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Man Ray Letters

Identifier: MRL

Scope and Contents

The Man Ray letters contain correspondence from Man Ray to Mr. Arne Ekstrom, a Manhattan art dealer, collector, and gallery owner, as well as one letter from Mr. Ekstrom to Man Ray. The collection includes a Man Ray exhibition poster from the Cordier and Ekstrom Gallery, Mr. Ekstrom's gallery, April 30, 1963 - May 18, 1963. The collection also contains three postcards from Man Ray to Mr. Ekstrom. The correspondence falls between 1963 and 1975, including one undated correspondence on a bookmark from Man Ray. Most of Man Ray's letters are written from his home in France to Mr. Ekstrom in New York City.

In the letters to Mr. Ekstrom, Man Ray discusses business matters such as selling and loaning his art, coordinating art with Mr. Ekstrom for exhibitions, depositing money from sales, and brainstorming ideas for new pieces, shows, and catalogs of his work. Additionally, Man Ray mentions Marcel Duchamp (1887-1968) numerous times in his letters to Mr. Ekstrom, including mentions of a vacation they went on together in 1965, their fondness of observing chess games, and of Duchamp’s passing in 1968. Man Ray wrote frequently (spanning many years) about his painting Le Beau Temps (1939) to Mr. Ekstrom discussing its value, interested buyers, and his desired price for it.


  • 1963-1975


Language of Materials


Conditions Governing Access

The collection is open for research.

Conditions Governing Use

The Man Ray Letters are the physical property of the Philadelphia Museum of Art, Archives. The Museum holds literary rights only for material created by Museum personnel or given to the Museum with such rights specifically assigned. For all other material, literary rights, including copyright, belong to the authors or their legal heirs and assigns. Researchers are responsible for obtaining permission from rights holders for publication and for other purposes as stated.

Biographical / Historical

Arne H. Ekstrom (1908-1996) was a notable New York City art collector, dealer and gallery owner. He was born in Stockholm, Sweden, on May 22, 1908 and moved to New York in the 1930s. In 1933, Mr. Ekstrom wed Parmenia Migel, who went on to be a prominent historian of ballet, and they had one son together named Nicolas. In the wake of World War II, Mr. Ekstrom joined the U.S. military and, upon release of confidential government files after his death, his family discovered that he specialized in strategic deception for the Allied powers. He continued to work for the United States government following WWII until 1955 when he returned to New York City immersing himself in the art world.

In 1959 in a joint deal with Paris gallery owner Daniel Cordier, Mr. Ekstrom opened the Cordier and Ekstrom Gallery on Madison Avenue in New York City, New York. Serving as the owner and director of the Cordier an Ekstrom Gallery in Manhattan for thirty-five years, Mr. Ekstrom opened the gallery to exhibitions of both established artists, such as Marcel Duchamp and Man Ray, and younger fringe talent, like Robert Ohnigian. He sought to build relationships not only with artists in the United States but also with artists across the Atlantic Ocean in Europe. Under Mr. Ekstrom’s management, Cordier an Ekstrom held a myriad of exhibitions demonstrating divergent and original postmodernist artists of the 20th century who had varying techniques and levels of prestige. Notably Mr. Ekstrom fostered a personal relationship with famous artist and photographer Man Ray (1890-1976). At one point in the Man Ray letters, Man Ray refers to Mr. Ekstrom as his “agent” of sorts. Mr. Ekstrom negotiated sales and lending of Man Ray’s art, and he coordinated and arranged exhibitions of Man Ray’s work inside and outside of the United States. They corresponded frequently about business, and Man Ray would even run concepts for artwork, photoprints, catalogs, and more by Mr. Ekstrom. Shortly before his passing in 1996, Mr. Arne Ekstrom gifted this collection of Man Ray’s correspondence to the Philadelphia Museum of Art archives in 1995.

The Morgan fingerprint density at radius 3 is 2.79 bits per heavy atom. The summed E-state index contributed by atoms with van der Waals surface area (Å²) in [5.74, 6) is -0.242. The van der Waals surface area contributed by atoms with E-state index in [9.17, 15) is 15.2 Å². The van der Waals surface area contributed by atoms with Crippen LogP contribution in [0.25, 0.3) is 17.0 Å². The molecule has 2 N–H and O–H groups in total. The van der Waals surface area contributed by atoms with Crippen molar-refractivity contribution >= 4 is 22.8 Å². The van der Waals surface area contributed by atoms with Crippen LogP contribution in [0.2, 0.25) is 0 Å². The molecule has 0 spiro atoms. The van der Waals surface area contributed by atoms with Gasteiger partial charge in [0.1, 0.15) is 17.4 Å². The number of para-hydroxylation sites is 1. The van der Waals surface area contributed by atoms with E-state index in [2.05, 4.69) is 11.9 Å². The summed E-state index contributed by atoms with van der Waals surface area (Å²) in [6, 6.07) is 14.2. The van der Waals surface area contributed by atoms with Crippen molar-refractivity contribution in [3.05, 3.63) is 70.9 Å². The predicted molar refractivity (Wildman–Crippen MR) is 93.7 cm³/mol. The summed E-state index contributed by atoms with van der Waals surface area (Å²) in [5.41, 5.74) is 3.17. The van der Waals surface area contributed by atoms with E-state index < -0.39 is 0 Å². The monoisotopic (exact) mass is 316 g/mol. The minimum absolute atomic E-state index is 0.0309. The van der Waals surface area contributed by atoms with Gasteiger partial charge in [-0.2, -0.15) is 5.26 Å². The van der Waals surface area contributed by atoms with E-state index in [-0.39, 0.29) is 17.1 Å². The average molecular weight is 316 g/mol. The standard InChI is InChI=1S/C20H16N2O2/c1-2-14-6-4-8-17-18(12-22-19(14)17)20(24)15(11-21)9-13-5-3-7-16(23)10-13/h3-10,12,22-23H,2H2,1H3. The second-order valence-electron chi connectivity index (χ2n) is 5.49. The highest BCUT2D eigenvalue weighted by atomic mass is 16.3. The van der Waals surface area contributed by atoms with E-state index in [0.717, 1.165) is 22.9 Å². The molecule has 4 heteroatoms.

Works Consulted

  1. John Russell, “Arne Ekstrom, 87, Director Of a Prominent Art Gallery,” New York Times, 19 May 1996,


0.25 linear feet (1 document box of 56 letters and ephemera)


The Man Ray letters are predominantly comprised of correspondence from Man Ray to Mr. Arne Ekstrom between 1963 and 1975. This collection also includes one piece of correspondence from Mr. Ekstrom to Man Ray, as well as a poster from a 1963 Man Ray Exhibition at the Cordier and Ekstrom Gallery in New York City.

Custodial History

Gift of Arne Ekstrom.

Processing Information

These materials were processed and described by Sophie Basalone in 2019.


Guide to the Man Ray Letters
Sophie Basalone
Description rules
Describing Archives: A Content Standard
Language of description
Script of description
Code for undetermined script
Language of description note

Repository Details

Part of the Philadelphia Museum of Art, Library and Archives Repository

Philadelphia Museum of Art
PO Box 7646
Philadelphia PA 19101-7646 United States